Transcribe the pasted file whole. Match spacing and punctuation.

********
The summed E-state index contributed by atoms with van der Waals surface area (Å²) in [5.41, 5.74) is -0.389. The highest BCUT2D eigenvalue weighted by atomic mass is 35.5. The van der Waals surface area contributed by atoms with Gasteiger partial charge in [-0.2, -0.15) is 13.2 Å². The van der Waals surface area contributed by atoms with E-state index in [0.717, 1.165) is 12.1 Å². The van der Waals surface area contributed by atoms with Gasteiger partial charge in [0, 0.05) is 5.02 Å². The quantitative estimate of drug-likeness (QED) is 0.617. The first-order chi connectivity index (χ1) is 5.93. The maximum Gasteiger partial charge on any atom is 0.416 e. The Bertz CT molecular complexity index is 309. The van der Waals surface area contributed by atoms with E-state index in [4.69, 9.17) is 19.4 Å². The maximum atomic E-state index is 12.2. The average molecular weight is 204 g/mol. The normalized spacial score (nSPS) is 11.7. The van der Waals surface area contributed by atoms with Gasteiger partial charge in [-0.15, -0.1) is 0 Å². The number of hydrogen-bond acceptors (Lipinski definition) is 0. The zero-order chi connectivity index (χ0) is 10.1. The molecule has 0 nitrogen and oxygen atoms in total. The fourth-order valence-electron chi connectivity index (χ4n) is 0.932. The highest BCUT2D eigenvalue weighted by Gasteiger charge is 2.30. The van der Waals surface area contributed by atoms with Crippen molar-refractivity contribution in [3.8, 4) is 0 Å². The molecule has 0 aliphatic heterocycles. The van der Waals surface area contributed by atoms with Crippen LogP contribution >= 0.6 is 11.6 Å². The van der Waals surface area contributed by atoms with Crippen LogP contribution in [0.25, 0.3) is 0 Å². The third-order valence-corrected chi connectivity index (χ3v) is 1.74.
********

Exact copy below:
The summed E-state index contributed by atoms with van der Waals surface area (Å²) in [5.41, 5.74) is -0.389. The highest BCUT2D eigenvalue weighted by atomic mass is 35.5. The van der Waals surface area contributed by atoms with Gasteiger partial charge in [-0.2, -0.15) is 13.2 Å². The van der Waals surface area contributed by atoms with E-state index in [0.717, 1.165) is 12.1 Å². The van der Waals surface area contributed by atoms with Gasteiger partial charge in [0, 0.05) is 5.02 Å². The quantitative estimate of drug-likeness (QED) is 0.617. The first-order chi connectivity index (χ1) is 5.93. The maximum Gasteiger partial charge on any atom is 0.416 e. The Bertz CT molecular complexity index is 309. The van der Waals surface area contributed by atoms with E-state index in [4.69, 9.17) is 19.4 Å². The maximum atomic E-state index is 12.2. The average molecular weight is 204 g/mol. The normalized spacial score (nSPS) is 11.7. The van der Waals surface area contributed by atoms with Gasteiger partial charge in [-0.15, -0.1) is 0 Å². The number of hydrogen-bond acceptors (Lipinski definition) is 0. The zero-order chi connectivity index (χ0) is 10.1. The molecule has 0 nitrogen and oxygen atoms in total. The fourth-order valence-electron chi connectivity index (χ4n) is 0.932. The highest BCUT2D eigenvalue weighted by Gasteiger charge is 2.30. The van der Waals surface area contributed by atoms with Crippen molar-refractivity contribution in [3.8, 4) is 0 Å². The molecule has 0 aliphatic heterocycles. The van der Waals surface area contributed by atoms with Crippen LogP contribution >= 0.6 is 11.6 Å². The van der Waals surface area contributed by atoms with Crippen LogP contribution in [0.25, 0.3) is 0 Å². The third-order valence-corrected chi connectivity index (χ3v) is 1.74.